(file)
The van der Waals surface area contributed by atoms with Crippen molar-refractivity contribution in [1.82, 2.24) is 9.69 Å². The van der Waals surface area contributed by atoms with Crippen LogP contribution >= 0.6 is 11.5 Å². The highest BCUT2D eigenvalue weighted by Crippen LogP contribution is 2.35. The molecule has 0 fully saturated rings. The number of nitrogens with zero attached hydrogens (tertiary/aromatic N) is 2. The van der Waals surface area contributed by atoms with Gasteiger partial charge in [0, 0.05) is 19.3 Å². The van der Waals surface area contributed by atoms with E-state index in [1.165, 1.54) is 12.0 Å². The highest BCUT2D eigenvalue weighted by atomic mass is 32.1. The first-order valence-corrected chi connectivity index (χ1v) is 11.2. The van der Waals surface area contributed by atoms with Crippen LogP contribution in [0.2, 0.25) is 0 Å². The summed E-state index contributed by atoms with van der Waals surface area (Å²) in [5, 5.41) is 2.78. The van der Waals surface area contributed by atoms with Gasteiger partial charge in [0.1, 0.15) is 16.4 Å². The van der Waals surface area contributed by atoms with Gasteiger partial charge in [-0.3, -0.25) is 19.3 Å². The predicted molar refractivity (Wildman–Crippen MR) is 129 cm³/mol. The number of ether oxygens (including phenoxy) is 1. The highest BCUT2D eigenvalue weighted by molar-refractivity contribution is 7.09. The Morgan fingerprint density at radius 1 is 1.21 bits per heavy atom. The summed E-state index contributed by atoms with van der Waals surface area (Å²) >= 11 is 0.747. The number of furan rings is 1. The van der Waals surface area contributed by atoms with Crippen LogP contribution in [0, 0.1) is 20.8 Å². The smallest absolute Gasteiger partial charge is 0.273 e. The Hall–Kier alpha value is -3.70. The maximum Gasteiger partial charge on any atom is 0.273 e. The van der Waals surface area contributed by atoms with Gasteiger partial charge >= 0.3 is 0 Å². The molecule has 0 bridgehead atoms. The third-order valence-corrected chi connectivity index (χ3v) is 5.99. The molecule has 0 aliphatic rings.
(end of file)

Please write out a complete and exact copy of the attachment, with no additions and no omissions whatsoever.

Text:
The van der Waals surface area contributed by atoms with Crippen molar-refractivity contribution in [1.82, 2.24) is 9.69 Å². The van der Waals surface area contributed by atoms with Crippen LogP contribution >= 0.6 is 11.5 Å². The highest BCUT2D eigenvalue weighted by Crippen LogP contribution is 2.35. The molecule has 0 fully saturated rings. The number of nitrogens with zero attached hydrogens (tertiary/aromatic N) is 2. The van der Waals surface area contributed by atoms with Gasteiger partial charge in [0, 0.05) is 19.3 Å². The van der Waals surface area contributed by atoms with E-state index in [1.165, 1.54) is 12.0 Å². The highest BCUT2D eigenvalue weighted by atomic mass is 32.1. The first-order valence-corrected chi connectivity index (χ1v) is 11.2. The van der Waals surface area contributed by atoms with Crippen LogP contribution in [0.2, 0.25) is 0 Å². The summed E-state index contributed by atoms with van der Waals surface area (Å²) in [5, 5.41) is 2.78. The van der Waals surface area contributed by atoms with Gasteiger partial charge in [0.1, 0.15) is 16.4 Å². The van der Waals surface area contributed by atoms with Gasteiger partial charge in [-0.3, -0.25) is 19.3 Å². The predicted molar refractivity (Wildman–Crippen MR) is 129 cm³/mol. The number of ether oxygens (including phenoxy) is 1. The highest BCUT2D eigenvalue weighted by molar-refractivity contribution is 7.09. The Morgan fingerprint density at radius 1 is 1.21 bits per heavy atom. The summed E-state index contributed by atoms with van der Waals surface area (Å²) >= 11 is 0.747. The number of furan rings is 1. The van der Waals surface area contributed by atoms with Crippen LogP contribution in [0, 0.1) is 20.8 Å². The smallest absolute Gasteiger partial charge is 0.273 e. The Hall–Kier alpha value is -3.70. The maximum Gasteiger partial charge on any atom is 0.273 e. The van der Waals surface area contributed by atoms with Gasteiger partial charge >= 0.3 is 0 Å². The molecule has 0 bridgehead atoms. The third-order valence-corrected chi connectivity index (χ3v) is 5.99. The molecule has 0 aliphatic rings.